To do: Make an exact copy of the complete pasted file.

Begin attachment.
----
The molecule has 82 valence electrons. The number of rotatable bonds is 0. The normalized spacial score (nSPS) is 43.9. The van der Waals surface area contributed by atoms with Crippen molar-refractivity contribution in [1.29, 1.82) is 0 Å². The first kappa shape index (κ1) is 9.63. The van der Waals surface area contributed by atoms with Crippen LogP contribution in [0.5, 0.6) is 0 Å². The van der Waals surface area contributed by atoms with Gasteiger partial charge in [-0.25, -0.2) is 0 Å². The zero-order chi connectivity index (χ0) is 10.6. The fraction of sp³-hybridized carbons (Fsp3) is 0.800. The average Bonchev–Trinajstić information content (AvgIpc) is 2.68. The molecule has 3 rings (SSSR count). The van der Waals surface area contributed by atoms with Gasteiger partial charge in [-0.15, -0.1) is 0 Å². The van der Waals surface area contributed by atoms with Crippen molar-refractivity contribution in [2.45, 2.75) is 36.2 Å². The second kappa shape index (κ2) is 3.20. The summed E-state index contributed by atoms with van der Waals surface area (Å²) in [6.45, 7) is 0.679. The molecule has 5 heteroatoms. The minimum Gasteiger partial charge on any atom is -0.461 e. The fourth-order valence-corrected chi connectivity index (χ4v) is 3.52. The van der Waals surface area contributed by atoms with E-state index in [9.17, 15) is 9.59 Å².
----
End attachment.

The molecule has 82 valence electrons. The number of rotatable bonds is 0. The normalized spacial score (nSPS) is 43.9. The van der Waals surface area contributed by atoms with Crippen molar-refractivity contribution in [1.29, 1.82) is 0 Å². The first kappa shape index (κ1) is 9.63. The van der Waals surface area contributed by atoms with Crippen LogP contribution in [0.5, 0.6) is 0 Å². The van der Waals surface area contributed by atoms with Gasteiger partial charge in [-0.25, -0.2) is 0 Å². The zero-order chi connectivity index (χ0) is 10.6. The fraction of sp³-hybridized carbons (Fsp3) is 0.800. The average Bonchev–Trinajstić information content (AvgIpc) is 2.68. The molecule has 3 rings (SSSR count). The van der Waals surface area contributed by atoms with Gasteiger partial charge in [-0.15, -0.1) is 0 Å². The van der Waals surface area contributed by atoms with Crippen molar-refractivity contribution in [2.45, 2.75) is 36.2 Å². The second kappa shape index (κ2) is 3.20. The summed E-state index contributed by atoms with van der Waals surface area (Å²) in [6.45, 7) is 0.679. The molecule has 5 heteroatoms. The minimum Gasteiger partial charge on any atom is -0.461 e. The fourth-order valence-corrected chi connectivity index (χ4v) is 3.52. The van der Waals surface area contributed by atoms with E-state index in [9.17, 15) is 9.59 Å².